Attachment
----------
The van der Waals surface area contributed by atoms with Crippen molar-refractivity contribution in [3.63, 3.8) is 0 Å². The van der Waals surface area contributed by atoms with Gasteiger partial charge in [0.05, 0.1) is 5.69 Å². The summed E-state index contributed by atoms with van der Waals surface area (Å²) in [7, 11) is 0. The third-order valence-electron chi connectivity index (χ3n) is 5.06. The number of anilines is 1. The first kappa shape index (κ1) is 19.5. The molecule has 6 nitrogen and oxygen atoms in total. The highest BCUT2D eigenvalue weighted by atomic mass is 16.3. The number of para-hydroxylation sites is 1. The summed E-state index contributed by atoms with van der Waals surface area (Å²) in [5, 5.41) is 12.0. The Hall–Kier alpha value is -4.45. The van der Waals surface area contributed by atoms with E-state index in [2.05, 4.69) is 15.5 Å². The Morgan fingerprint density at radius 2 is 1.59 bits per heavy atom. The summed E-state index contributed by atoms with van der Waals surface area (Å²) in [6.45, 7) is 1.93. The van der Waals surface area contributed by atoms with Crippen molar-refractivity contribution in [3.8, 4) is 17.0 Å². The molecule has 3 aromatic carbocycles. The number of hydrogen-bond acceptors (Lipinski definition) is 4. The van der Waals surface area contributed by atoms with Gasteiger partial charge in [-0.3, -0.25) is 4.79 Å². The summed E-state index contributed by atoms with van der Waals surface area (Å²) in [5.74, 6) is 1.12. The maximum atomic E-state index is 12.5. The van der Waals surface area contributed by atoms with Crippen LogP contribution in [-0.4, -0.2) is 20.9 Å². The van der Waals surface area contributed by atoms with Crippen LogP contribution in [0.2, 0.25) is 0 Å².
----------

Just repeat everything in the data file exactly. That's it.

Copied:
The van der Waals surface area contributed by atoms with Crippen molar-refractivity contribution in [3.63, 3.8) is 0 Å². The van der Waals surface area contributed by atoms with Gasteiger partial charge in [0.05, 0.1) is 5.69 Å². The summed E-state index contributed by atoms with van der Waals surface area (Å²) in [7, 11) is 0. The third-order valence-electron chi connectivity index (χ3n) is 5.06. The number of anilines is 1. The first kappa shape index (κ1) is 19.5. The molecule has 6 nitrogen and oxygen atoms in total. The highest BCUT2D eigenvalue weighted by atomic mass is 16.3. The number of para-hydroxylation sites is 1. The summed E-state index contributed by atoms with van der Waals surface area (Å²) in [5, 5.41) is 12.0. The Hall–Kier alpha value is -4.45. The van der Waals surface area contributed by atoms with E-state index in [2.05, 4.69) is 15.5 Å². The Morgan fingerprint density at radius 2 is 1.59 bits per heavy atom. The summed E-state index contributed by atoms with van der Waals surface area (Å²) in [6.45, 7) is 1.93. The van der Waals surface area contributed by atoms with Crippen molar-refractivity contribution in [3.8, 4) is 17.0 Å². The molecule has 3 aromatic carbocycles. The number of hydrogen-bond acceptors (Lipinski definition) is 4. The van der Waals surface area contributed by atoms with Gasteiger partial charge in [-0.3, -0.25) is 4.79 Å². The summed E-state index contributed by atoms with van der Waals surface area (Å²) in [5.74, 6) is 1.12. The maximum atomic E-state index is 12.5. The van der Waals surface area contributed by atoms with Crippen LogP contribution in [-0.4, -0.2) is 20.9 Å². The van der Waals surface area contributed by atoms with Crippen LogP contribution in [0.2, 0.25) is 0 Å².